The anarchist group that claimed the Adinolfi shooting, the Olga Nucleus of the Informal Anarchist Federation-International Revolutionary Front, is aligned with the Informal Anarchist Federation. The Olga Nucleus threatened eight more attacks in coming weeks, connecting the attacks to the imprisonment of eight anarchists in Greece. The group released another memo May 13 claiming solidarity with jailed Greek anarchist Olga Economidou, who was recently moved to a different prison in Greece and is, according to the anarchists, in solitary confinement.
The Adinolfi attack marked a shift in tactics for Italian anarchists. Previously, anarchist groups in Italy mailed letter bombs to targets or tossed homemade explosive or incendiary devices at their targets. The attacks were aggressive but involved a certain degree of anonymity. The May 7 shooting indicated that members of the Olga Nucleus had prepared to attack Adinolfi. They likely surveilled his home, monitored his morning routines and prepared for a more brazen attack. The attackers shot Adinolfi in the leg — probably intentionally — to show that they were close enough to kill him but did not (Adinolfi was hospitalized after the attack). The Olga Nucleus stated in a leaflet sent to Italian newspaper La Repubblica that its members were learning new approaches and skills, which could explain the change in tactics.
Italy's Volatile Circumstances
The May 7 attack alone is not a significant security problem for Italy, but the threat of more attacks from an evolving anarchist group does pose a risk. Italy is vulnerable to unrest right now. Although its economy is not as bad as Greece's or Spain's, it has a 9.8 percent unemployment rate — its highest since 2000 — with a youth unemployment rate of more than 30 percent. Italy's technocratic government is struggling under the leadership of Mario Monti. A portion of the population likely feels disenfranchised and disenchanted with the Italian government and economy.
The Olga Nucleus is not using the economy as justification for its attacks, but its general anti-government stance is a more dramatic alternative than the political process for those wanting radical change in Italy. Of course, not everyone upset with the government or economy will engage in violence, but a more assertive anarchist movement could provide some disaffected Italians with a more attractive option than waiting for the government to sort out the current economic stagnation.
The army deployment Cancellieri announced has not been confirmed, and few details about the possible deployment are available. Italy's Committee on Order and Security will meet May 17 to discuss the specifics of any deployment.
There are precedents for military deployments to address criminal issues in Italy. In 2008, the army sent 3,000-4,000 troops (reports vary on the number) to the Naples area after six men were fatally shot in what was thought to be an unusually public and violent organized criminal conflict. In 1992, 7,000 troops were deployed to Sicily to help secure the region after Sicilian organized criminals assassinated two high-profile government prosecutors. (The Carabinieri, Italy's military police force, has been deployed across the country to fight organized crime and provide protection details and could be deployed instead of, or alongside, army troops.)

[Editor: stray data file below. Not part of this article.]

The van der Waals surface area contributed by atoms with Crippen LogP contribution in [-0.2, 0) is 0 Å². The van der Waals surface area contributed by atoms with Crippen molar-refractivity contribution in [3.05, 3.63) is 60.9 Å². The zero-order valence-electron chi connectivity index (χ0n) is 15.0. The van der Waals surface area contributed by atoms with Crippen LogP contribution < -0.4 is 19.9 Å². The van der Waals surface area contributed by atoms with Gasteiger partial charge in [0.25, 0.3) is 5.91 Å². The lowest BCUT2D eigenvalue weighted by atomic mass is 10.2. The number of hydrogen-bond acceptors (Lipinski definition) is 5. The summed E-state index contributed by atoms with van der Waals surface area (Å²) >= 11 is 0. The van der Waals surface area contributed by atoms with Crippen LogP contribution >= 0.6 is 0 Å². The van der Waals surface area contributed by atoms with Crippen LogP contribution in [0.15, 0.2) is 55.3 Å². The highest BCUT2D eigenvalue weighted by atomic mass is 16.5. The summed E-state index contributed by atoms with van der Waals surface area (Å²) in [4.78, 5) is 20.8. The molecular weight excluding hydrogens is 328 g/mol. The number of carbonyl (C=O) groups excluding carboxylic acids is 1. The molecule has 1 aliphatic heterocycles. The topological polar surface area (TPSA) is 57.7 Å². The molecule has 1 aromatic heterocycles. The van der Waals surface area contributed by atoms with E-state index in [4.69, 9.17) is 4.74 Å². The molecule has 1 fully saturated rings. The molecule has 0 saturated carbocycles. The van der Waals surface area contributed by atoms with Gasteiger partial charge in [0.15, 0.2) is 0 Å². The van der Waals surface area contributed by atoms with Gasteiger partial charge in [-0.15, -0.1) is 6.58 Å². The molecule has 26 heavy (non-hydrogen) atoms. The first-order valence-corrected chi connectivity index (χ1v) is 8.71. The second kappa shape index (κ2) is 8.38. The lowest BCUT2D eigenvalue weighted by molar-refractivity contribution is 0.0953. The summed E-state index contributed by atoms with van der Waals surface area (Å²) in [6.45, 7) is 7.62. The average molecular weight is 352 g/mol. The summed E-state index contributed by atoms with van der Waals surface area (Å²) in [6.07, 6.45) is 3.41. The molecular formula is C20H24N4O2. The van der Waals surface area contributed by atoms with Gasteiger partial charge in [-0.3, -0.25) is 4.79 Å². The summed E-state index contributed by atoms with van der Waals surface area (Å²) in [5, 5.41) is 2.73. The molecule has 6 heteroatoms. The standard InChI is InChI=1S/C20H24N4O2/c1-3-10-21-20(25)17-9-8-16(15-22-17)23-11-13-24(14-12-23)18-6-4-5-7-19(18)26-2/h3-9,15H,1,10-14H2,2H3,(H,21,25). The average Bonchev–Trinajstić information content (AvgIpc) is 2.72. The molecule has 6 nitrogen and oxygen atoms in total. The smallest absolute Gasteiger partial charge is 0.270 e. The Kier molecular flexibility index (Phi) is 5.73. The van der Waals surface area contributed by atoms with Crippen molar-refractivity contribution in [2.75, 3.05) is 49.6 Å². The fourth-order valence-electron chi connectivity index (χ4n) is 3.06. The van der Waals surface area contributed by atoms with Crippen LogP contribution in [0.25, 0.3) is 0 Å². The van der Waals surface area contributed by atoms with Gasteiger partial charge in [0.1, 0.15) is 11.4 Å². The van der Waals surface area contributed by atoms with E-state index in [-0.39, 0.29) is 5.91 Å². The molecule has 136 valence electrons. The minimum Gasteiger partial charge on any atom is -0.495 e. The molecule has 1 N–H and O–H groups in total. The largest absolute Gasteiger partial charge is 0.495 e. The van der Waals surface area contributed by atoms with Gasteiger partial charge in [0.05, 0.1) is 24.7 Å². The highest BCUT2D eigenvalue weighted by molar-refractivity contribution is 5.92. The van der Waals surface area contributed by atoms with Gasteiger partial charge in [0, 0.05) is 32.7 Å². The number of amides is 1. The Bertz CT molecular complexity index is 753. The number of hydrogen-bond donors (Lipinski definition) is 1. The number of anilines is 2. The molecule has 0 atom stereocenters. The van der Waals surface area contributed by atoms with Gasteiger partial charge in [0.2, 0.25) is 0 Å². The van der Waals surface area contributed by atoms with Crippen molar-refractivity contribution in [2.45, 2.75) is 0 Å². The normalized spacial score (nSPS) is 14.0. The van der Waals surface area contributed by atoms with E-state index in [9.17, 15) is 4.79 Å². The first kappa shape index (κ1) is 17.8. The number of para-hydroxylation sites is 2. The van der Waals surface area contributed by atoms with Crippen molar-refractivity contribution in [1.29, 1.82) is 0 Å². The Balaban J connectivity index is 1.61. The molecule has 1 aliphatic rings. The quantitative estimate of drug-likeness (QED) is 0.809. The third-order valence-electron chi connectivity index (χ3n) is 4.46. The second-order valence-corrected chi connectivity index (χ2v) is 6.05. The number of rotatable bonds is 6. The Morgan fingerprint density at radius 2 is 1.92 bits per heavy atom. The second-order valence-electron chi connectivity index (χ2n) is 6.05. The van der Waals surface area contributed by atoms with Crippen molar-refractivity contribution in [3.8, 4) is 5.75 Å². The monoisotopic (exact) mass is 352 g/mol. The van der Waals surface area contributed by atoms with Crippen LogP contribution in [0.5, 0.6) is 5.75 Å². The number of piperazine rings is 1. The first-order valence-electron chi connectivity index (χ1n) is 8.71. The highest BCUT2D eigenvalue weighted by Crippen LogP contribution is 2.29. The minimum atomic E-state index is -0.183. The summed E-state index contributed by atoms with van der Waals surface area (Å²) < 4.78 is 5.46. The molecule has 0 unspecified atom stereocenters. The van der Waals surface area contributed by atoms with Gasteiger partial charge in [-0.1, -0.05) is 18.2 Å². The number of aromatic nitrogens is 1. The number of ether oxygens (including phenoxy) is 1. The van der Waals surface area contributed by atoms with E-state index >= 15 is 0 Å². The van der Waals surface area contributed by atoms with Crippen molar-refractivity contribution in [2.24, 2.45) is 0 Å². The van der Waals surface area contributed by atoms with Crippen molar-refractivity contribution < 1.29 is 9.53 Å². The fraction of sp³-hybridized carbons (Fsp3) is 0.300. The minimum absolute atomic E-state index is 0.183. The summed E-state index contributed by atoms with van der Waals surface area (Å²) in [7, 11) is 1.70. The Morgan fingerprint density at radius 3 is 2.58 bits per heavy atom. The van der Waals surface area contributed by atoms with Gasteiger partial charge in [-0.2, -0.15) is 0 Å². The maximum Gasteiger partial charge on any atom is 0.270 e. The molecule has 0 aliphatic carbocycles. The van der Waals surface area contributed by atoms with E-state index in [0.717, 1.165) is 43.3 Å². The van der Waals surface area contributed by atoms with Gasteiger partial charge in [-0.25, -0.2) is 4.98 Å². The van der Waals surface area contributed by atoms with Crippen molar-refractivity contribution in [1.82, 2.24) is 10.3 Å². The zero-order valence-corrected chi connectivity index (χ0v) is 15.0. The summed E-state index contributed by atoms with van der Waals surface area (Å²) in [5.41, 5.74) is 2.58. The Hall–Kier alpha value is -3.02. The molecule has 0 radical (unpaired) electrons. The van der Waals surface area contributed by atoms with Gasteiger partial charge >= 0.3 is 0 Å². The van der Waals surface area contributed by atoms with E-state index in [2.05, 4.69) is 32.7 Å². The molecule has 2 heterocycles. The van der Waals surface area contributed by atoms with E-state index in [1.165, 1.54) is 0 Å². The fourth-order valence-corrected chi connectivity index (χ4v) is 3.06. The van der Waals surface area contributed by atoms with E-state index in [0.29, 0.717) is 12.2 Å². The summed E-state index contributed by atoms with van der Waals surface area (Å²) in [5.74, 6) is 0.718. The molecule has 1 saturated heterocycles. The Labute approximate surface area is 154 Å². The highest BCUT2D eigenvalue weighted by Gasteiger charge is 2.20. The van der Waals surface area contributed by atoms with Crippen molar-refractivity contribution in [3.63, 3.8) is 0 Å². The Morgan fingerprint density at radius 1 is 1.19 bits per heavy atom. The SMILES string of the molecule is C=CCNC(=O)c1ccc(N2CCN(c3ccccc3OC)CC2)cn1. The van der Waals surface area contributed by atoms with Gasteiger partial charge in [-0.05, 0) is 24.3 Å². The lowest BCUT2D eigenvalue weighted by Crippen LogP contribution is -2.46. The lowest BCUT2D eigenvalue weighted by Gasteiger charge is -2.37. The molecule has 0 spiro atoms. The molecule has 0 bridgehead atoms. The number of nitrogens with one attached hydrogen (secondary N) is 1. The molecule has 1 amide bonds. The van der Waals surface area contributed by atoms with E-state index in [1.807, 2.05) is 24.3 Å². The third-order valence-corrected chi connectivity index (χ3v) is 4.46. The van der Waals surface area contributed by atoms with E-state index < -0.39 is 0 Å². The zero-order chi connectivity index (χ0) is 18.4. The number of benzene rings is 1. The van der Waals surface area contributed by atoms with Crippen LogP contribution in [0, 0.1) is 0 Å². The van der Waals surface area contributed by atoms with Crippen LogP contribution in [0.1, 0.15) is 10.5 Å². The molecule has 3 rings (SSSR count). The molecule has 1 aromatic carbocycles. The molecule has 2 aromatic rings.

However, these military deployments were very specific. Assisting police in maintaining order in the region around Naples for a few weeks is more straightforward and contained than protecting hundreds of offices and stores — or, even more vulnerable, hundreds of kilometers of train tracks — across the country. Finmeccanica, Equitalia and the railway are soft targets, harder for security forces to guard and easier for assailants to study and attack.
A large-scale, open-ended military deployment could be just the response the anarchists want. Groups like the Olga Nucleus do not have the resources to fight the Italian state, but if they can provoke state forces into a confrontation, they can undermine the government's image and authority. The militarization of a country is serious, and Rome will certainly try to balance its need to secure its national interests with its need to avoid provoking more of the population into sympathizing with the attackers.
Italy is still far from a significant security crisis. The Olga Nucleus has achieved the high profile it wanted, and this will make it harder for its members to remain undetected. Increased security could make it harder for the anarchists to conduct surveillance and obtain resources, such as explosives, and investigations that put them on the defensive could complicate their efforts to plan and execute new attacks. This will be a crucial testing period for the Olga Nucleus' staying power, and the extent of any army deployment will show just how seriously Rome is taking the anarchist threat.